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Virginia football opponent preview series: Virginia Tech

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BLACKSBURG — It didn’t take long for new Virginia Tech football coach Brent Pry and offensive line coach Joe Rudolph to identify Silas Dzansi as their left tackle.

And senior linebacker Dax Hollifield has long thought cornerback Brion Murray’s skills and work ethic warranted more playing time.

“He works his tail off. He’s the first one in the building, the last one out every day,” said Hollifield. “And like, my opinion? He didn’t get what he deserved in years past.”

All across the Tech roster, the arrival of a new coaching staff, led by Pry, has given players a fresh start — a second chance to make a first impression. Perhaps no Hokies are benefitting more from that than Murray and Dzansi.

“It’s something that’s helped me out a lot and kind of rejuvenated my confidence,” said Murray, who is competing with senior Armani Chatman for a starting position. “It definitely feels good when your hard work is not going unnoticed. It definitely gives me that extra edge, lets me know that I’m going to get something out of it.”

Murray transferred to Virginia Tech from Coffeyville Community College after the 2018 season and has seen his playing time fluctuate year to year under the former staff. He played in 11 games as a backup and special teamer his first season at Tech, then got the start in the team’s Belk Bowl appearance. He intercepted a pass in that loss to Kentucky.

The next year, he started eight of nine games for the Hokies, intercepting passes against North Carolina State and Boston College.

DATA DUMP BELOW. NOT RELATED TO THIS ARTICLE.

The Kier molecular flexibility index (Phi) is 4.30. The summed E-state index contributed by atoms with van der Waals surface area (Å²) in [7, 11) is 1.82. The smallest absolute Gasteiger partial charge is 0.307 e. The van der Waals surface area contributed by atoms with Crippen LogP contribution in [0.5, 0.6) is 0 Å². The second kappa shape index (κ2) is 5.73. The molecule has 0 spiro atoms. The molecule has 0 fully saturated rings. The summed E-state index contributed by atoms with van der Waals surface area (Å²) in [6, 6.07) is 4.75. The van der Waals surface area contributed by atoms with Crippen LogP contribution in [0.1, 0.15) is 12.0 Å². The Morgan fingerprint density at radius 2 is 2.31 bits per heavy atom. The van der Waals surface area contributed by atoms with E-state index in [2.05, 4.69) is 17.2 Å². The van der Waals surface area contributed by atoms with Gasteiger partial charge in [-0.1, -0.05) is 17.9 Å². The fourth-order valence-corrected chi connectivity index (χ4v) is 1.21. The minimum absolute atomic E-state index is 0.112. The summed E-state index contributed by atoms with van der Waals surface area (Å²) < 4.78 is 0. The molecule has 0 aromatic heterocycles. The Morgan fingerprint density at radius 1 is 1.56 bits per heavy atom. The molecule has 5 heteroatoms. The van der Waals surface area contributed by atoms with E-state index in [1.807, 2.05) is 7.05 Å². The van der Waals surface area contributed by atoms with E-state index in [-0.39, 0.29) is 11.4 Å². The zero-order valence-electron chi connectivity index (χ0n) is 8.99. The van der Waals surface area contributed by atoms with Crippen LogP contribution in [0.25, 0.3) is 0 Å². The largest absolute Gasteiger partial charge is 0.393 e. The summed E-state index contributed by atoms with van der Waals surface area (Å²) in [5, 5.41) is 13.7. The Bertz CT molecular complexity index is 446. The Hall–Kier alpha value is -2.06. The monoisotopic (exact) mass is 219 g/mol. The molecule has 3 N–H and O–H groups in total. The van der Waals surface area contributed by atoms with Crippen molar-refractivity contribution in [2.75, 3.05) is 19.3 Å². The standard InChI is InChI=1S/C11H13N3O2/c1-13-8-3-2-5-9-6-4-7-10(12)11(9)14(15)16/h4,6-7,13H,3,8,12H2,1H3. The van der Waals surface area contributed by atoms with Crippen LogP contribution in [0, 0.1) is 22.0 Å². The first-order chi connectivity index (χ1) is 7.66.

But last season, he played sparingly, seeing time as a backup in 11 games. His fluctuating playing time wasn’t always easy to swallow, he said.

“I think when you’re going through that, it’s kind of hard,” said Murray. “My confidence was definitely up and down and my mentality was messed up and sideways.”

That’s certainly something Dzansi can relate to.

As a redshirt freshman in 2018, he started his first collegiate game at left tackle in a road loss to Old Dominion. He ended that campaign starting the final three games at right tackle. Over the next three seasons, he bounced in and out of and all around the Hokies’ lineup, playing both tackle and both guard spots.

“I really tried to roll with it,” said Dzansi, who was part of a 24-23 showing by Tech the past four seasons under Justin Fuente. “It wasn’t easy. From being a starter, to not being a starter, being a guy who was considered a captain to not, it was definitely frustrating. I just tried to keep my head high.”

Pry said it didn’t take long to peg Dzansi as the team’s left tackle, an assessment Rudolph reached on his own, as well. From there, the task was getting Dzansi to agree to play another season at Tech.

“That was our biggest recruiting task. Getting him to stay was big,” said Pry. “I think he can be as good as anybody we have on our football team at their position. … He’s a tremendous athlete with great feet for his size. You just don’t see that. And he’s smart and experienced and mature.”

For Dzansi, feeling valued that highly by the new coaching staff made his decision to return for a final year an easy one.

“When they came in, everyone had a fresh start,” said Dzansi, who will anchor a line that returns three starters from last season. “The fact that they saw me as a leader on this team and as a guy who could be a starter, hopefully, it’s been a blessing. It’s definitely rejuvenating.”

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